Appellate Judge Mac McEntire is master of the whirling manriki-gusari.
Our reviews of Teenage Mutant Ninja Turtles: Volume 3 (published February 1st, 2006), Teenage Mutant Ninja Turtles: Volume 4 (published May 31st, 2006), Teenage Mutant Ninja Turtles: Season 6 (published April 9th, 2008), Teenage Mutant Ninja Turtles: Season 9 (published August 21st, 2011), Teenage Mutant Ninja Turtles: 25th Anniversary Collector's Edition (published August 14th, 2009), Teenage Mutant Ninja Turtles: 25th Anniversary Collector's Edition (Blu-Ray) (published August 17th, 2009), Teenage Mutant Ninja Turtles: Rise of the Turtles (published March 23rd, 2013), Teenage Mutant Ninja Turtles: The Complete Classic Series (published November 26th, 2012), and Teenage Mutant Ninja Turtles: Ultimate Showdown (published October 19th, 2013) are also available.
April: "You guys wanna speed it up a little?"
Time for yet another take on the Teenage Mutant Ninja Turtles. This disc is the second volume of the 2012 TV series on Nickelodeon, which rebooted the characters from scratch, with a new, all-CGI look. All your favorites are here: turtles Leonardo (Jason Biggs, American Pie), Raphael (Sean Astin, Rudy), Donatello (Rob Paulsen, Animaniacs), and Michelangelo (Greg Cipes, Teen Titans), along with their human friend April O'Neil (Mae Whitman, Arrested Development) and their mentor Splinter (Hoon Lee, Banshee).
This episode list makes for one strange pizza topping:
• "Monkey Brains"—A mutant monkey leads our heroes to a mind-reading scientist.
• "Never Say Xever"—As the Shredder's agents are on the move, Leonardo worries that an act of mercy will come back to haunt him.
• "The Gauntlet"—A message from April's missing father leads our heroes to the Shredder and the Kraang aliens, with a mutagen bomb threatening the city.
• "Panic in the Sewers"—Shredder's newest mutant ally, Dogpound, launches a direct attack on the turtles' sewer hideout.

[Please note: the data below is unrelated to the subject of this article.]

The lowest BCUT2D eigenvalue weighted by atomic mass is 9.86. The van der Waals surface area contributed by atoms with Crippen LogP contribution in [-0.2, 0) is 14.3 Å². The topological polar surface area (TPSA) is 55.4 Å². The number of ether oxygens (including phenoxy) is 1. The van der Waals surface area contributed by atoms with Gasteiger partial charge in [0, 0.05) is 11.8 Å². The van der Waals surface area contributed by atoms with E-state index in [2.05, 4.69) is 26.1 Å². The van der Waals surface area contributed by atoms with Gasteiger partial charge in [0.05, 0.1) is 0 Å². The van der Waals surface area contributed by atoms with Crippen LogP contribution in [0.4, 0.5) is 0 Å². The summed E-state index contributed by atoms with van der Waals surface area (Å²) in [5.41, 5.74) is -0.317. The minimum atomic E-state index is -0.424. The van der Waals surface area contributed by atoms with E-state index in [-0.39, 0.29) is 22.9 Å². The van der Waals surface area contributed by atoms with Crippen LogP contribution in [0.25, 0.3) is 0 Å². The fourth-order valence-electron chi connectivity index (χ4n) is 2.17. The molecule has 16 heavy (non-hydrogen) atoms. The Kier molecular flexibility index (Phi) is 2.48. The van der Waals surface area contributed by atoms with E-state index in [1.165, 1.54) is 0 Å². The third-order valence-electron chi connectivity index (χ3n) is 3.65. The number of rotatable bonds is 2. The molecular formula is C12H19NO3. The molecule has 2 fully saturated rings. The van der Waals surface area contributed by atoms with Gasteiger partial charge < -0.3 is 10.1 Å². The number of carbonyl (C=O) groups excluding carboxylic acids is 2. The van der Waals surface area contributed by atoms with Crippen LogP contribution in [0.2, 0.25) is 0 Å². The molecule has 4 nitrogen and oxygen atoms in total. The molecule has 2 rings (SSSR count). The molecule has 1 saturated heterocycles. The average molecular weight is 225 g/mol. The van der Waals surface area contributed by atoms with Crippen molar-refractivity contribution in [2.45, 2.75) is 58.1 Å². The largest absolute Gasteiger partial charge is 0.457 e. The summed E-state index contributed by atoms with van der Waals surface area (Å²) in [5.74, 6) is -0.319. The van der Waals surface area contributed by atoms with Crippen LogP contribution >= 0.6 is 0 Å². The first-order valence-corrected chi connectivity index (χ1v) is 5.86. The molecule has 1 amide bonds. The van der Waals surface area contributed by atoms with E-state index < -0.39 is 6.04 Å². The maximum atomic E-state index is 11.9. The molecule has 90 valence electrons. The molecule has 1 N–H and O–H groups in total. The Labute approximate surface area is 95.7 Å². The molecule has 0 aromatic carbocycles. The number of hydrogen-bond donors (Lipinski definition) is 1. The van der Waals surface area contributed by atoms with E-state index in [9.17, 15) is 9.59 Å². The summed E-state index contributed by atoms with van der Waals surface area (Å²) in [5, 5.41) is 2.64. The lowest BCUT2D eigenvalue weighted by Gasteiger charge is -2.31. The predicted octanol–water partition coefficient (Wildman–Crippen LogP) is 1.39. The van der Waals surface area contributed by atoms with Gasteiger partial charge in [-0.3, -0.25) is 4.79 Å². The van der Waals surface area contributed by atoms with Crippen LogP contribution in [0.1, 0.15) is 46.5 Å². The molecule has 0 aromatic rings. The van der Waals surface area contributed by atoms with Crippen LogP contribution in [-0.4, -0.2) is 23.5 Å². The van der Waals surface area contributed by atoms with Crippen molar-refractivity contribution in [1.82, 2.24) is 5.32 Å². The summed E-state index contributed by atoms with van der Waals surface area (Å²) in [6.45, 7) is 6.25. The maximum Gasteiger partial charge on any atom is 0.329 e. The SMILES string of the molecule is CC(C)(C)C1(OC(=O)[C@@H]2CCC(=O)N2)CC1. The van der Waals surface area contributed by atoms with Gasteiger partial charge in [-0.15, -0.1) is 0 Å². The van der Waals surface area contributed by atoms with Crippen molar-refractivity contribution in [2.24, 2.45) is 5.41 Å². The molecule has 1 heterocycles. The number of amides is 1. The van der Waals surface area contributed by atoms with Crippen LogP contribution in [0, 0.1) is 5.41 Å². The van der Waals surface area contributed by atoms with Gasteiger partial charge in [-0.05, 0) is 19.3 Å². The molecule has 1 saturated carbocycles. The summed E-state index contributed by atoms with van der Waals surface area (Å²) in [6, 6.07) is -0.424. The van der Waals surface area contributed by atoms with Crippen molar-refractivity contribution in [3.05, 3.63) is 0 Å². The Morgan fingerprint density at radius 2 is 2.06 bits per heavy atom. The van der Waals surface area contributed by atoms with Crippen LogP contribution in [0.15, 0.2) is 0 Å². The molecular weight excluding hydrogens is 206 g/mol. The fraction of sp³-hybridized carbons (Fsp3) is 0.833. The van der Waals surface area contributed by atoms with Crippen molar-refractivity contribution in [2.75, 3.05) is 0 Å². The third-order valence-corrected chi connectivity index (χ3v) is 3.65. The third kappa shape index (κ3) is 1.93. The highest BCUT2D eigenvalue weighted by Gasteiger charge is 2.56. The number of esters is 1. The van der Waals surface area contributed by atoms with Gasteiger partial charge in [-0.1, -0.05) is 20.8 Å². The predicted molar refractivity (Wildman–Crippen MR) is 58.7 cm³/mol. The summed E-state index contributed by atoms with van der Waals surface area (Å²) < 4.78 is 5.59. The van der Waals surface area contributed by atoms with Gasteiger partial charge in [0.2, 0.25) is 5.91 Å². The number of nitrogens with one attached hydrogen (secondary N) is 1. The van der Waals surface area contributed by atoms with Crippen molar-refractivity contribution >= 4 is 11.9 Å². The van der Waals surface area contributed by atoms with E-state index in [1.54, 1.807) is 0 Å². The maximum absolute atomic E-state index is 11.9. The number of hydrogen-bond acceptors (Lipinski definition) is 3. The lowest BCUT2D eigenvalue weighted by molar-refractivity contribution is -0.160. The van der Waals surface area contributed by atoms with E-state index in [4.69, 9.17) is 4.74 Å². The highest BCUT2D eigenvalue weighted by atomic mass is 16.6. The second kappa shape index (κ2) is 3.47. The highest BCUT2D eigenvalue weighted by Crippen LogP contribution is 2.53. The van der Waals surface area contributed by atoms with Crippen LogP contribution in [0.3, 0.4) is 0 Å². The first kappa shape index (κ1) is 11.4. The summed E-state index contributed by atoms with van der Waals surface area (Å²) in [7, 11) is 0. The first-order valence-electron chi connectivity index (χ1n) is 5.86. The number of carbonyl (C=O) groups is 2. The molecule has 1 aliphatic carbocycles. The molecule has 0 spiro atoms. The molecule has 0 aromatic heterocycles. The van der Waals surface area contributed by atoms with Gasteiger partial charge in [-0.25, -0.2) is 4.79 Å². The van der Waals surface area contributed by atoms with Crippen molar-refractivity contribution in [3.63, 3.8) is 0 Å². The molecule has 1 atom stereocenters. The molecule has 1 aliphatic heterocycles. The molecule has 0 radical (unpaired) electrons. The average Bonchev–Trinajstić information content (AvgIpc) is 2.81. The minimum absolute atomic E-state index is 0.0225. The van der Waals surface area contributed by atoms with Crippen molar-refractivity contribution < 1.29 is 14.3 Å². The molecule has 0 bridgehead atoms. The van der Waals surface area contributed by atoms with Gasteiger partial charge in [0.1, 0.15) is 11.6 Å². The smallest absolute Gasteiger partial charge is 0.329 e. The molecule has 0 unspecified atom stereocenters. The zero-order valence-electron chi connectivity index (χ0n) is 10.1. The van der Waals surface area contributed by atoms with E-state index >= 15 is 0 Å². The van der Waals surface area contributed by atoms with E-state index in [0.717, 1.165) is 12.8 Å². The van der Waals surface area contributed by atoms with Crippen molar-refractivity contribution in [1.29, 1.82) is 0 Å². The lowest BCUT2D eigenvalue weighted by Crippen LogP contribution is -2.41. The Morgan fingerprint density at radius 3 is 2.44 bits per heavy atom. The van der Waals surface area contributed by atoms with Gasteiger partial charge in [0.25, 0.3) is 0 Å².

• "Mousers Attack"—The turtles split into two groups to face two dangers, which leads to competitiveness among the four of them.
• "It Came From the Depths"—The turtles discover a mutant alligator, Leatherhead, who has connections to the Kraang.
• "New Girl in Town"—Tensions between Leonardo and Raphael drive the two apart, so female ninja Karai tries to seduce him into a life of crime.
This new series will mostly be familiar to viewers of the TMNT adventures of old. The turtles live in the sewers, they battle evil ninjas and evil mutants, they love pizza and bad puns. Leonardo is the serious one, Donatello is the smart one, Michelangelo is the funny one, and Raphael is the bad attitude one. Splinter dispenses wise advice, the Foot Clan guys are the most disposable of thugs, and so on.
The biggest difference is the show's treatment of April O'Neil. Instead of an investigative reporter, she's now a teenager, the same age as the turtles. The mystery of her missing father has her hanging out with them all the time. As episodes progress, April seems to develop some supernatural senses and becomes Splinter's newest ninja trainee. Also, get ready for some human/mutant lovin'. Donatello's unrequited romantic feelings for April are an ongoing plot thread. Interspecies couplings have famously been a no-no in TMNT history, but not anymore. The villain Krang also gets a makeover, now spelled Kraang, and now an entire alien race of ugly little brain guys instead of just one ugly little brain guy.
Previous versions of TMNT have often struggled with balancing the comedy scenes with the martial arts action scenes. The core concept of "ninja turtles" is so absurd that there has to be comedy, but sometimes the comedy overshadows the action, as it so often did in the classic 1987-1996 TV series. In this new series, Michelangelo is portrayed not just as a partying wisecracker, but too often as "the dumb one," and this makes him sometimes unlikable. On the plus side, the action is usually well-staged, with all kinds of cool moves and big set pieces. Notice how the turtles don't use their weapons against normal human thugs, and only against highly-trained or superhuman enemies, which is another nice touch.
The animation often has that stiff, plastic look that you get from lower-to-mid-budgeted CGI, but it occasionally raises above its TV roots. There are a lot of little details to look for, such as the small scrapes and cuts on the turtles' chest plates, or how they are all bruised after their first big fight with Shredder. The full frame picture is not the best, but is still clean and clear enough to make out those little details. The 5.1 sound is also clean, with an emphasis on the dialogue over effects and music. The disc also has a short making-of featurette and two interactive comic books you read on screen with your remote.
While not a total reinvention, and certainly not without its flaws, this new Teenage Mutant Ninja Turtles nonetheless feels fresh and exciting enough that I want to see what happens next.
Not guilty. Now get the shell out of my courtroom.
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